6. 6. Adapter Molecules • FADD (Fas-Associated via Death Domain) • TRADD (Tumor Necrosis Factor Receptor-1-Associated Death Domain) or Daxx • The Adapter-molecules contain Death Domains so that they can interact with the DRs and transmit the Apoptotic signal to the death-machinery. The best-characterized Death Receptors are Fas and TNFR1 (Tumor Necrosis Factor Receptor-1). BITS Pilani, Deemed to be University under Section 3 of UGC Act, 1956
  7. 7. Death Inducing Signaling Complex  Death Inducing Signaling Complex (DISC) formation requires following steps: a. FasL (homotrimeric protein) acts as ligand for Fas causing oligomerization of its Receptor on binding. b. Clustering of the Death Domains and binding of cofactor FADD. c. Binding of FADD protein via its DED (Death Effector Domain) motif to a homologous motif in Procaspase8. Complex of Fas, FADD and ProCaspase8 is called the DISC BITS Pilani, Deemed to be University under Section 3 of UGC Act, 1956
  8. 8. Caspases • Caspase play the central role in the transduction of DR apoptotic signals. • Caspases are proteins that are highly conserved, cysteine-dependent aspartate-specific proteases. • There are two types of caspases: • • initiator caspases, caspase 8,10,9,2, and effector caspases, caspase 3,7,6. • The activation of initiator caspases requires binding to specific oligomeric adaptor protein. • Effector caspases are then activated by these active initiator caspases. BITS Pilani, Deemed to be University under Section 3 of UGC Act, 1956
  9. 9. Cell Apoptosis • Disc formation is followed by blockage of FADD cofactor function by interaction with the regulator FLIP (FLICE Inhibitory Protein). • Recruitment by FADD • Procaspase8 oligomerization • FADD activation through self-cleavage of oligomerized Procaspase8. • Activation of downstream Caspases (Caspase3 and 7) by activated Caspase8 committing the cell to Apoptosis. BITS Pilani, Deemed to be University under Section 3 of UGC Act, 1956
  10. 10. Animation BITS Pilani, Deemed to be University under Section 3 of UGC Act, 1956
  11. 11. Execution • • • • • • After a cell receives stimulus, it undergoes organized degradation of cellular organelles by activated caspases. A cell undergoing apoptosis shows a characteristic morphology: Cell shrinkage and rounding are shown because of the breakdown of the proteinaceous cytoskeleton by caspases. The cytoplasm appears dense, and the organelles appear tightly packed. Chromatin undergoes condensation into compact patches against the nuclear envelope (also known as the perinuclear envelope) in a process known as pyknosis, a hallmark of apoptosis. The nuclear envelope becomes discontinuous and the DNA inside it is fragmented in a process referred to as karyorrhexis. The nucleus breaks into several discrete chromatin bodies ornucleosomal units due to the degradation of DNA. The cell membrane shows irregular buds known as blebs. The cell breaks apart into several vesicles called apoptotic bodies, which are then phagocytosed. BITS Pilani, Deemed to be University under Section 3 of UGC Act, 1956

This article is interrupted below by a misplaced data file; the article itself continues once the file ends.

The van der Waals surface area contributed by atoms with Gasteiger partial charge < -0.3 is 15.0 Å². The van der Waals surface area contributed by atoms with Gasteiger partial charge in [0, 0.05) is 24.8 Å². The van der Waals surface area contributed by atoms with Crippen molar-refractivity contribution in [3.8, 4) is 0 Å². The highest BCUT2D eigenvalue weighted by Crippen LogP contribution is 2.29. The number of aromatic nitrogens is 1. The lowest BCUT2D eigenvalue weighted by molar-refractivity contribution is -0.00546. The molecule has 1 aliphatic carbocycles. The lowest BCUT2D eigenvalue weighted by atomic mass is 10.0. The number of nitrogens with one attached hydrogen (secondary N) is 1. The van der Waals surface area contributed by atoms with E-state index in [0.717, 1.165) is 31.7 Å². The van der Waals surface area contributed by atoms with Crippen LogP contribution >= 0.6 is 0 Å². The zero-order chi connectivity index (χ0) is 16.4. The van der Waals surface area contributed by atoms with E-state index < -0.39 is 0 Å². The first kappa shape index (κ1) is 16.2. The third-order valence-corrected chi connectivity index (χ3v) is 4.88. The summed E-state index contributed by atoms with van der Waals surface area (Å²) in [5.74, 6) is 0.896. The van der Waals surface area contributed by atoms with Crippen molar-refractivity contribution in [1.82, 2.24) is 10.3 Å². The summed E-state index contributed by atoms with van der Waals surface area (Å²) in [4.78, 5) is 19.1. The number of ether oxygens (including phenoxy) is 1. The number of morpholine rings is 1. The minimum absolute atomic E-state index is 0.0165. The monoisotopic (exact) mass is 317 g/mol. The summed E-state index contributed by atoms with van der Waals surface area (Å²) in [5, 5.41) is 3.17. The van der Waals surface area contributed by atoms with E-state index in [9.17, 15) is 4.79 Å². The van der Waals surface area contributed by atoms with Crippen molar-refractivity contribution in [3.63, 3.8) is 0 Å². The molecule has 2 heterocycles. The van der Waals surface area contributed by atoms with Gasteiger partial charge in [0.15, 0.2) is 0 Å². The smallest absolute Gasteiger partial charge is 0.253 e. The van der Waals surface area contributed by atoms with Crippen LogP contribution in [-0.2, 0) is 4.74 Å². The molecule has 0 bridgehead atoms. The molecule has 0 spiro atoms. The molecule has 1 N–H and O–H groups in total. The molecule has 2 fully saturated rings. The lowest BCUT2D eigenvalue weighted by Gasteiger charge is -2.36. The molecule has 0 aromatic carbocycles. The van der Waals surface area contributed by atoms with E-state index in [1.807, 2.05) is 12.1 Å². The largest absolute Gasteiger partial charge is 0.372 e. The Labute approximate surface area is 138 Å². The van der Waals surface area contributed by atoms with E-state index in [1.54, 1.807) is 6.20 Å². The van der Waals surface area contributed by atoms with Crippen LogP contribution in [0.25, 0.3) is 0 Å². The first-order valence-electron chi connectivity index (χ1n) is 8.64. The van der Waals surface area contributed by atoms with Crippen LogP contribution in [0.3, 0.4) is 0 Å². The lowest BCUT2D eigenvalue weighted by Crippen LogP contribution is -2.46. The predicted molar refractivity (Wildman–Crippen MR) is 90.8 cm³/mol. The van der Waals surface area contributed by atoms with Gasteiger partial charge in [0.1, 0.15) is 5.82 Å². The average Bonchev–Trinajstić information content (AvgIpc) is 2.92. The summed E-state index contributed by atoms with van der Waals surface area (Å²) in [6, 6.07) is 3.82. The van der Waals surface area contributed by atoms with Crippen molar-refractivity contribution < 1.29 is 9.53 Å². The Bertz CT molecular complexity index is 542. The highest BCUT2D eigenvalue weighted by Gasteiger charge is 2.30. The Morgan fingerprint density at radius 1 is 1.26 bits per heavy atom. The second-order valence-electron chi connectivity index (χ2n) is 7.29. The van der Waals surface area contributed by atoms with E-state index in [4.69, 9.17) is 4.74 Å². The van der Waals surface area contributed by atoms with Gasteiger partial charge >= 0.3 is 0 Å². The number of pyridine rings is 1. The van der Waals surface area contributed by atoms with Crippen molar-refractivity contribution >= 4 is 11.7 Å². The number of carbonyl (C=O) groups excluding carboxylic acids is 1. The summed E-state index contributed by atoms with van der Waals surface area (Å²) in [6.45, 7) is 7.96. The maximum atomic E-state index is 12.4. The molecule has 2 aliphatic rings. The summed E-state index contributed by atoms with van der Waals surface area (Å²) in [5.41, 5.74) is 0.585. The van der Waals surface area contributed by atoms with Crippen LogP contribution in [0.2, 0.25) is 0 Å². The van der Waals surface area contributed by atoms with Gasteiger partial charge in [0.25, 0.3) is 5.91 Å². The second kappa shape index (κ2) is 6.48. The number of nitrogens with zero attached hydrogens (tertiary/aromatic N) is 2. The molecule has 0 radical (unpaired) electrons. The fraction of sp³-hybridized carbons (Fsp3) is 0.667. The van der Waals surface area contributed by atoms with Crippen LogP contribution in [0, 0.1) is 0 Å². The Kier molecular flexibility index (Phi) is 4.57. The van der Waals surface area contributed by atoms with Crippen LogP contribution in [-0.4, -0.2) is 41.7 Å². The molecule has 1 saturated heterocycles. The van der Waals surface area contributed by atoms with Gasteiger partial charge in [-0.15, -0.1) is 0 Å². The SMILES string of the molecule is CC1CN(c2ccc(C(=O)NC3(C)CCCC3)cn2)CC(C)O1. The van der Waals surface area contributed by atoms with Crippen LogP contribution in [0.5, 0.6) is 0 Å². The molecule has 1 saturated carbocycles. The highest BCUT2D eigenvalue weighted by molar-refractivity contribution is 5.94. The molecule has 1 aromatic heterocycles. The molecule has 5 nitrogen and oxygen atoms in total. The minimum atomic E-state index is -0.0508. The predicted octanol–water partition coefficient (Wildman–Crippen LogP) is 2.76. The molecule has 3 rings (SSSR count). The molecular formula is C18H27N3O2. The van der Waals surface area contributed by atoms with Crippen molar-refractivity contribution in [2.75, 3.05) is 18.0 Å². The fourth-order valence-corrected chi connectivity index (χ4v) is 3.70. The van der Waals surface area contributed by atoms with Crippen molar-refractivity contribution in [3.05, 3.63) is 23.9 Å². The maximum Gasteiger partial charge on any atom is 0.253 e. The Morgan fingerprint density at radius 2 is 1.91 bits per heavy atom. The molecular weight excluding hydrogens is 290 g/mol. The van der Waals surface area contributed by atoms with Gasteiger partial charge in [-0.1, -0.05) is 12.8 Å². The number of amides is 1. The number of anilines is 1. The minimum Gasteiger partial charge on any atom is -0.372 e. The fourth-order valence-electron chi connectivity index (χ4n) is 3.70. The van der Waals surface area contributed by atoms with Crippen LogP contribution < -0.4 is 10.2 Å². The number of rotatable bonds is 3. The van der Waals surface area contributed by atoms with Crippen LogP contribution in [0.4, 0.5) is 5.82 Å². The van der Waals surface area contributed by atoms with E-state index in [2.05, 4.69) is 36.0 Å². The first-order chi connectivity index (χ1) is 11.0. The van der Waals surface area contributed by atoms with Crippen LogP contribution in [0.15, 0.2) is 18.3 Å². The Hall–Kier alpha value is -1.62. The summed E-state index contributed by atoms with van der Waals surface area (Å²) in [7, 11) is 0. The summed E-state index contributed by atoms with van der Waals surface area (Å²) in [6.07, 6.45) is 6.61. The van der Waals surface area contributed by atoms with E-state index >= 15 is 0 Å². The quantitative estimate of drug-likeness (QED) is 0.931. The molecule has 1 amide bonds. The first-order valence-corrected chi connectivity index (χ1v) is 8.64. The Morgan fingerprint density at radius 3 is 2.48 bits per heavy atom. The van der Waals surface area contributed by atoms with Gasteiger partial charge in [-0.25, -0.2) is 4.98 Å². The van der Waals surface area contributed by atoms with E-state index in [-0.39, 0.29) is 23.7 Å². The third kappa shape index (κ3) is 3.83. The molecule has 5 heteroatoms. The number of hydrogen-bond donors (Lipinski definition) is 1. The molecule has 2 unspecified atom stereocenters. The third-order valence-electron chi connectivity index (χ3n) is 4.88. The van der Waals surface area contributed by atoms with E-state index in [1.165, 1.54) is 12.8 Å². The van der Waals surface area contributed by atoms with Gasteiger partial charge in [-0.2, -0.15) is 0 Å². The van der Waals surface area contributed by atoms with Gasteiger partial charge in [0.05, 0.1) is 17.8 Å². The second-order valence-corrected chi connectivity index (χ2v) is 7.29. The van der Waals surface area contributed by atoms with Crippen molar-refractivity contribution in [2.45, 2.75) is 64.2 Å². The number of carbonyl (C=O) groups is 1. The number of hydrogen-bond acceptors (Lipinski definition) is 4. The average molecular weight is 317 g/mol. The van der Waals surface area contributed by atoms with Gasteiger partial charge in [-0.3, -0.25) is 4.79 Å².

12. 12. Removal of dead cells • The removal of dead cells by neighboring phagocytic cells has been termed efferocytosis. • Dying cells that undergo the final stages of apoptosis display phagocytotic molecules, such as phosphatidylserine, on their cell surface. • Phosphatidylserine is normally found on the cytosolic surface of the plasma membrane, but is redistributed during apoptosis to the extracellular surface by a protein known as scramblase. • These molecules mark the cell for phagocytosis by cells possessing the appropriate receptors, such as macrophages. • Upon recognition, the phagocyte reorganizes its cytoskeleton for engulfment of the cell. • The removal of dying cells by phagocytes occurs in an orderly manner without eliciting an inflammatory response. BITS Pilani, Deemed to be University under Section 3 of UGC Act, 1956